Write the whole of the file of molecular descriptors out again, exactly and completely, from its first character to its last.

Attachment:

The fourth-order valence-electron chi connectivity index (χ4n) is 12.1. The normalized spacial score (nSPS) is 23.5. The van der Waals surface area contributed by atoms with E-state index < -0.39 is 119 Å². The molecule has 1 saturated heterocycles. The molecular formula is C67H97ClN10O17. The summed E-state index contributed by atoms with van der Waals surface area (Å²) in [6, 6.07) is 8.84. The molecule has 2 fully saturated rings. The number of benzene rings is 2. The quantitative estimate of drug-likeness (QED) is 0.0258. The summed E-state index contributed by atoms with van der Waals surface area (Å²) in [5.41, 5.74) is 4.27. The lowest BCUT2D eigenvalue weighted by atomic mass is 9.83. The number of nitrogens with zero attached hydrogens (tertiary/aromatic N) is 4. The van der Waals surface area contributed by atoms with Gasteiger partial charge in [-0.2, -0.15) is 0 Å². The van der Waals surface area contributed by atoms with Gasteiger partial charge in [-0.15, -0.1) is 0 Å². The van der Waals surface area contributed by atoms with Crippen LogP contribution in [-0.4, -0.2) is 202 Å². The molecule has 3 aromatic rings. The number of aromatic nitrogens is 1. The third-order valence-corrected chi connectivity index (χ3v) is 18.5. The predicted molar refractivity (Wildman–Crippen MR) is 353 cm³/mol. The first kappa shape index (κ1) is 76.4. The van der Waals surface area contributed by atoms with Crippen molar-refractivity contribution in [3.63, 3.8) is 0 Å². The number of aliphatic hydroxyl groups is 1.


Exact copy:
The fourth-order valence-electron chi connectivity index (χ4n) is 12.1. The normalized spacial score (nSPS) is 23.5. The van der Waals surface area contributed by atoms with E-state index < -0.39 is 119 Å². The molecule has 1 saturated heterocycles. The molecular formula is C67H97ClN10O17. The summed E-state index contributed by atoms with van der Waals surface area (Å²) in [6, 6.07) is 8.84. The molecule has 2 fully saturated rings. The number of benzene rings is 2. The quantitative estimate of drug-likeness (QED) is 0.0258. The summed E-state index contributed by atoms with van der Waals surface area (Å²) in [5.41, 5.74) is 4.27. The lowest BCUT2D eigenvalue weighted by atomic mass is 9.83. The number of nitrogens with zero attached hydrogens (tertiary/aromatic N) is 4. The van der Waals surface area contributed by atoms with Gasteiger partial charge in [-0.2, -0.15) is 0 Å². The van der Waals surface area contributed by atoms with Gasteiger partial charge in [-0.15, -0.1) is 0 Å². The van der Waals surface area contributed by atoms with Crippen LogP contribution in [-0.4, -0.2) is 202 Å². The molecule has 3 aromatic rings. The number of aromatic nitrogens is 1. The third-order valence-corrected chi connectivity index (χ3v) is 18.5. The predicted molar refractivity (Wildman–Crippen MR) is 353 cm³/mol. The first kappa shape index (κ1) is 76.4. The van der Waals surface area contributed by atoms with Crippen molar-refractivity contribution in [3.63, 3.8) is 0 Å². The number of aliphatic hydroxyl groups is 1.